When I finally realized that my husband, James Montgomery, had lied to me, cheated on me, and targeted me just to take my money, I was angry.
With each lie I discovered, my internal upheaval grew. Yes, he was cheating with multiple women, and taking money from them as well. No, he was not a Hollywood screenwriter, although he pretended to be. No, he had never served in the Australian military, even though he claimed to have won its highest honor.
I felt the anger deep within me. I had a hard time concentrating on what I needed to do to extricate myself from the mess. I couldn’t sleep.
Perhaps you know what I mean.
Dealing with anger was the topic of the most recent lesson in an audio course that I’m taking on cognitive behavioral therapy.
Cognitive behavioral therapy (CBT) is a form of psychotherapy that focuses on modifying dysfunctional emotions, thoughts and behaviors. The objective of CBT is to solve particular life problems. The idea is that thoughts, emotions and behavior all affect each other. Patients are asked to examine thoughts, assess if they are accurate, and if not, overcome them. Some mental health professionals believe that CBT is the only type of psychotherapy that is effective.
In my audio course, the instructor asked a patient to consider an incident that had made him angry, and discuss whether his reaction was proportionate to what had happened. Now, in my mind, the client had every right to be angry over the incident. But the instructor talked about ways to reduce anger, such as becoming aware of tension, deep breathing and mindfulness. Essentially, he was teaching anger management.
The basic message was that anger was bad and should be avoided. Not once did the instructor consider the idea that some anger is justified.
Anger as a protective emotion
Anger is rooted in a primitive part of the brain known as the limbic system. The job of the limbic system is to keep us alive. It is home of our body’s fight-flight-freeze response.
Anger is meant to protect us. It is meant to give us the emotional strength and fortitude to fight when necessary.
Yes, anger can get out of hand, and some people can seem to be perpetually angry. Too much anger can lead to health issues, such as heart problems. But still, there are times when anger is totally justified.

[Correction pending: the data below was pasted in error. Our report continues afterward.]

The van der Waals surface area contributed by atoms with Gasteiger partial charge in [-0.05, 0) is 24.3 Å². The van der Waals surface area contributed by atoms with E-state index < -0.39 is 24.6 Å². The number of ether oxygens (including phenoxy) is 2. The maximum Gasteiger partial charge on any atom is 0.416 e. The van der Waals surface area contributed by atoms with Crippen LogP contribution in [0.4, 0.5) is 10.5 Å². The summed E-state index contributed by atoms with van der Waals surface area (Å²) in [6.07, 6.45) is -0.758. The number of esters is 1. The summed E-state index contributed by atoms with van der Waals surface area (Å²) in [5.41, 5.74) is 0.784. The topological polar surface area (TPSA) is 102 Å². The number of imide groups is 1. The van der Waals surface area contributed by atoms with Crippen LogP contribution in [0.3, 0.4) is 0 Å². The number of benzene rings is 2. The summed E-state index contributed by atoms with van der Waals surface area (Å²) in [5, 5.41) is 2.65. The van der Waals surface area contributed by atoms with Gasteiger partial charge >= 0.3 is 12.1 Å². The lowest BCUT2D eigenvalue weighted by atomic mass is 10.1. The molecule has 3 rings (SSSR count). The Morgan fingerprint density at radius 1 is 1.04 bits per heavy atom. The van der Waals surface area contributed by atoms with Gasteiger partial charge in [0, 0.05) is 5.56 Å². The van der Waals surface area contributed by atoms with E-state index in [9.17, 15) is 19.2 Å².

What not to do about anger at the sociopath
Even though anger at a sociopath may be appropriate, expressing your anger to the sociopath often does more harm than good.
First of all, it may send the sociopath into a narcissistic rage, with potentially dangerous consequences. Many sociopaths are violent, and provoking them — even when they deserve it — could be harmful to you.
Secondly, sociopaths thrive on your emotional reactions. If you are so upset and enraged by what they have done, they consider this to be proof of their control over you. They will then continue to do things that anger you, just so they can enjoy your outrage.
The best way to shut the sociopath down is to not react at all. Even though you may be seething, don’t let him or her see it.
Anger at the sociopath — Facing the fire
So what do you do with your justified anger?
Here’s an important truth: Knowing why you are angry doesn’t make it go away. Anger is a physical sensation. It needs to be dealt with physically.
Many years ago, I went to a workshop presented by John Lee, author of Facing the Fire — Experiencing and Expressing Anger Appropriately. Lee talked about his own experience with anger — he had grown up with an abusive parent, and was angry about it. (Gee, anger due to child abuse seems perfectly reasonable to me.)
Lee’s advice is to do something physical to release the anger that does not cause harm to other people or animals. Working out with punching bags, stomping feet, twisting towels, breaking old cups and saucers into trashcans, are some of his suggestions. The idea is to keep up the activity until you feel a physical release.
I can say that it works. When I was consumed by anger over my husband’s betrayal, I remembered the workshop with John Lee. I tried many of his suggestions. The most effective release mechanism for me was envisioning James Montgomery’s face on a pillow and beating it until I collapsed.
I did this every time I felt the pulsing anger — usually when I discovered another new lie or betrayal. In time, the anger dissipated.
Remember, you anger at the sociopath hurts you, but not the sociopath. You need to get it out of your system. Try different methods until you discover the most effective method for you. Then let it rip.
Eventually you will feel much better.
For more strategies on recovering from anger at a sociopath, check out Lovefraud’s webinars: